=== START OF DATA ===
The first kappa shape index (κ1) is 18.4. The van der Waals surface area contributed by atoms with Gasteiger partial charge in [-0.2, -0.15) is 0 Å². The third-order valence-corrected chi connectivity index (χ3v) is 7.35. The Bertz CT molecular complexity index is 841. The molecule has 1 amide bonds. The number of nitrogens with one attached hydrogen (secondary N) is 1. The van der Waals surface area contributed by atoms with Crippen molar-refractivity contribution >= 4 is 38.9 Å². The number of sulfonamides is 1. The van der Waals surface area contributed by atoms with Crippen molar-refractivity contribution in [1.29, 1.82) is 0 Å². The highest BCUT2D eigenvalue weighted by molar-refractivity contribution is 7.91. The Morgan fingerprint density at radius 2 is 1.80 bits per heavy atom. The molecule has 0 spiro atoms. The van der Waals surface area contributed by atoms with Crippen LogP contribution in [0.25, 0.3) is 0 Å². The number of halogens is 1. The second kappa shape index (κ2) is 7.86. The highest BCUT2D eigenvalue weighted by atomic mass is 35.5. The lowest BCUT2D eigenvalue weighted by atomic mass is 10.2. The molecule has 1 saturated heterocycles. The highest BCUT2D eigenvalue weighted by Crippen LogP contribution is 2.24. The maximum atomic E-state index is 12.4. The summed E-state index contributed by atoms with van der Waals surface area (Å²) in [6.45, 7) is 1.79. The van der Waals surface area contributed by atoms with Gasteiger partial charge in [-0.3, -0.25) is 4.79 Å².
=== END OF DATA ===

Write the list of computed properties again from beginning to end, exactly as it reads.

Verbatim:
The first kappa shape index (κ1) is 18.4. The van der Waals surface area contributed by atoms with Gasteiger partial charge in [-0.2, -0.15) is 0 Å². The third-order valence-corrected chi connectivity index (χ3v) is 7.35. The Bertz CT molecular complexity index is 841. The molecule has 1 amide bonds. The number of nitrogens with one attached hydrogen (secondary N) is 1. The van der Waals surface area contributed by atoms with Crippen molar-refractivity contribution >= 4 is 38.9 Å². The number of sulfonamides is 1. The van der Waals surface area contributed by atoms with Crippen molar-refractivity contribution in [1.29, 1.82) is 0 Å². The highest BCUT2D eigenvalue weighted by molar-refractivity contribution is 7.91. The Morgan fingerprint density at radius 2 is 1.80 bits per heavy atom. The molecule has 0 spiro atoms. The van der Waals surface area contributed by atoms with Crippen LogP contribution in [0.25, 0.3) is 0 Å². The number of halogens is 1. The second kappa shape index (κ2) is 7.86. The highest BCUT2D eigenvalue weighted by atomic mass is 35.5. The lowest BCUT2D eigenvalue weighted by atomic mass is 10.2. The molecule has 1 saturated heterocycles. The highest BCUT2D eigenvalue weighted by Crippen LogP contribution is 2.24. The maximum atomic E-state index is 12.4. The summed E-state index contributed by atoms with van der Waals surface area (Å²) in [6.45, 7) is 1.79. The van der Waals surface area contributed by atoms with Gasteiger partial charge in [-0.3, -0.25) is 4.79 Å².